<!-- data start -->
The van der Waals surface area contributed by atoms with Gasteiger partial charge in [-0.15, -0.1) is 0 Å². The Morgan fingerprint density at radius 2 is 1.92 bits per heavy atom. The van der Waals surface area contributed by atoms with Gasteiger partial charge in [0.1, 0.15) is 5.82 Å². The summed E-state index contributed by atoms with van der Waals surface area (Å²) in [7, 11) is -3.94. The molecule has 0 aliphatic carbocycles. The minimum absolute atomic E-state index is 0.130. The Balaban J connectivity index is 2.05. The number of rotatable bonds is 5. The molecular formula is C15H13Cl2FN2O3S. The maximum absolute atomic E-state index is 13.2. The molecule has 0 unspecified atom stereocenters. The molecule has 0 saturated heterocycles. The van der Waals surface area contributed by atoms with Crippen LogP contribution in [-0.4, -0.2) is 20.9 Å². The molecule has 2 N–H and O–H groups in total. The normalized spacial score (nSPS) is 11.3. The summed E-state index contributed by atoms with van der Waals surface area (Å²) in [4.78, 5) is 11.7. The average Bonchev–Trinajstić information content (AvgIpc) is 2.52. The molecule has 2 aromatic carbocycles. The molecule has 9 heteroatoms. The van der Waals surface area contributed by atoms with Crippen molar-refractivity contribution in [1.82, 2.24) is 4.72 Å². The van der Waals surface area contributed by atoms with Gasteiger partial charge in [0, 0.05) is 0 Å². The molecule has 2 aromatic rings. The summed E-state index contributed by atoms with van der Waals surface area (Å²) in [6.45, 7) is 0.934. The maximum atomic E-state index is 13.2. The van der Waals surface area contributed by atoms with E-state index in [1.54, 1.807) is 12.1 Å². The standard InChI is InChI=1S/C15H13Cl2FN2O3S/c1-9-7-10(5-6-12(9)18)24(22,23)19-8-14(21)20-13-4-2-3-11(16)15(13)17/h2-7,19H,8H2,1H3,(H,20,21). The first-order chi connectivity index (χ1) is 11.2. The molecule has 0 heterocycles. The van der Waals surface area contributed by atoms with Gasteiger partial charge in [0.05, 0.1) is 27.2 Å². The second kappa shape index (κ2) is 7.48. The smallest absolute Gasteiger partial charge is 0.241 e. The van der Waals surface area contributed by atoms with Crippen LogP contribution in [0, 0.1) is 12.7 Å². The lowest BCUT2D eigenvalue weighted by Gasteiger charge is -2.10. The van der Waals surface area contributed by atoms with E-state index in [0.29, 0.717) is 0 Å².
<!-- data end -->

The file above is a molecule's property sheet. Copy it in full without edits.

The van der Waals surface area contributed by atoms with Gasteiger partial charge in [-0.15, -0.1) is 0 Å². The Morgan fingerprint density at radius 2 is 1.92 bits per heavy atom. The van der Waals surface area contributed by atoms with Gasteiger partial charge in [0.1, 0.15) is 5.82 Å². The summed E-state index contributed by atoms with van der Waals surface area (Å²) in [7, 11) is -3.94. The molecule has 0 aliphatic carbocycles. The minimum absolute atomic E-state index is 0.130. The Balaban J connectivity index is 2.05. The number of rotatable bonds is 5. The molecular formula is C15H13Cl2FN2O3S. The maximum absolute atomic E-state index is 13.2. The molecule has 0 unspecified atom stereocenters. The molecule has 0 saturated heterocycles. The van der Waals surface area contributed by atoms with Crippen LogP contribution in [-0.4, -0.2) is 20.9 Å². The molecule has 2 N–H and O–H groups in total. The normalized spacial score (nSPS) is 11.3. The summed E-state index contributed by atoms with van der Waals surface area (Å²) in [4.78, 5) is 11.7. The average Bonchev–Trinajstić information content (AvgIpc) is 2.52. The molecule has 2 aromatic carbocycles. The molecule has 9 heteroatoms. The van der Waals surface area contributed by atoms with Crippen molar-refractivity contribution in [1.82, 2.24) is 4.72 Å². The van der Waals surface area contributed by atoms with Gasteiger partial charge in [0, 0.05) is 0 Å². The molecule has 2 aromatic rings. The summed E-state index contributed by atoms with van der Waals surface area (Å²) in [6.45, 7) is 0.934. The maximum atomic E-state index is 13.2. The van der Waals surface area contributed by atoms with E-state index in [1.54, 1.807) is 12.1 Å². The standard InChI is InChI=1S/C15H13Cl2FN2O3S/c1-9-7-10(5-6-12(9)18)24(22,23)19-8-14(21)20-13-4-2-3-11(16)15(13)17/h2-7,19H,8H2,1H3,(H,20,21). The first-order chi connectivity index (χ1) is 11.2. The molecule has 0 heterocycles. The van der Waals surface area contributed by atoms with Gasteiger partial charge in [0.05, 0.1) is 27.2 Å². The second kappa shape index (κ2) is 7.48. The smallest absolute Gasteiger partial charge is 0.241 e. The van der Waals surface area contributed by atoms with Crippen LogP contribution in [0, 0.1) is 12.7 Å². The lowest BCUT2D eigenvalue weighted by Gasteiger charge is -2.10. The van der Waals surface area contributed by atoms with E-state index in [0.29, 0.717) is 0 Å².